An Edinburgh Speech Production Facility

Lead Research Organisation: Queen Margaret University Edinburgh
Department Name: Clinical Audiology Speech &Lang Res Cen

Abstract

The proposal is for a facility designed to record and analyse the movements of the lips, tongue, and jaw during spoken dialogue. This facility will be the first of its kind in the UK, and will be useful for applications in speech recognition and speech synthesis, as well as for developing theories of the cognitive representations and processes involved in normal and impaired speech production. The first output of the facility will be a database of recorded dialogue that will be useful for researchers interested in the relationships between speech movement and acoustics (important for speech technology applications), as well as in the particular types of pronunciations that speakers use during spontaneous dialogue.
 
Description We created a publicly available corpus of speech recordings that includes synchronized articulatory and acoustic records of speech in dialogue, for free use. Our facility is available for further funded use; we offer calibration, gluing, recording, and data post-processing services. We commissioned the development of data analysis software, available through Articulate Instruments Ltd.

The DoubleTalk articulatory speech corpus includes synchronised audio and articulatory trajectories for 12 speakers of English. The corpus was collected at the Edinburgh Speech Production Facility (ESPF) using two synchronized Carstens AG500 electromagnetic articulometers. The first release of the corpus comprises orthographic transcriptions aligned at phrasal level to EMA and audio data for each of 6 mixed-dialect speaker pairs. It is available from the ESPF online archive (http://espf.ppls.ed.ac.uk/frontend.php/project/espf-doubletalk). A variety of tasks were used to elicit a wide range of speech styles, including monologue (a modified Comma Gets a Cure and spontaneous story-telling), structured spontaneous dialogue (Map Task and Diapix), a wordlist task, a memory-recall task, and a shadowing task.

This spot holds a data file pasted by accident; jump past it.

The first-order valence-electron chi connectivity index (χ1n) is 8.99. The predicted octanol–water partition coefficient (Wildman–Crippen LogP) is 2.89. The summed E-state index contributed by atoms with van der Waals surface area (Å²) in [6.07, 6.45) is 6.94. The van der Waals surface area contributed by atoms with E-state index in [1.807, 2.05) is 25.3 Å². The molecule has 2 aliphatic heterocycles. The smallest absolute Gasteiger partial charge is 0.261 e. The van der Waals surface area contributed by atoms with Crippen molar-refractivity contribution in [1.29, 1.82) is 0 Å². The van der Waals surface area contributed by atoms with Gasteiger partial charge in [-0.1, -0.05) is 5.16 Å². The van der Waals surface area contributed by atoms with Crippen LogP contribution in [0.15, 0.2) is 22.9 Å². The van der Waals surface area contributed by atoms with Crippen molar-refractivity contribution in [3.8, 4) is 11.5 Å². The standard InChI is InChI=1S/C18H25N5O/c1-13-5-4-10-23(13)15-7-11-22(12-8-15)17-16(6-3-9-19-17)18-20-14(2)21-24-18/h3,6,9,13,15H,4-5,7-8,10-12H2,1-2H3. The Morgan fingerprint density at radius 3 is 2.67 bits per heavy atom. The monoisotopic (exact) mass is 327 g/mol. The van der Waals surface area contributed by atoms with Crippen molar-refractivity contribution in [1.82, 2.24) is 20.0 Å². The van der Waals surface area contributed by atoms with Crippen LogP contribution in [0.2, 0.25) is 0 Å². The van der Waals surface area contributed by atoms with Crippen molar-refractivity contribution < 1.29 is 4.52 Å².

To enable wider use of EMA data from the ESPF facility, Articulate Instruments Ltd produced an extra component of the AAA software programme specifically to handle EMA data. This commerically-available software, designed for articulatory speech analysis, therefore provides the opportunity for users familiar with other articulatory data to access and analyse EMA data without having to learn new software. In addition, the company's contribution to the design of the facility enables synchronised collection of EPG (electropalatography) data.
Exploitation Route http://www.speech-graphics.com/
Speech Graphics have used EMA data for underpinning their acoustically lip-synched facial animation.
Sectors Creative Economy,Digital/Communication/Information Technologies (including Software),Other

URL http://www.lel.ed.ac.uk/projects/ema/
 
Description http://www.speech-graphics.com/ Speech Graphics have used EMA data as part of the underpinnings for their lip-synch animation, used in gaming and other creative industries.
First Year Of Impact 2013
Sector Creative Economy,Digital/Communication/Information Technologies (including Software)
Impact Types Cultural,Economic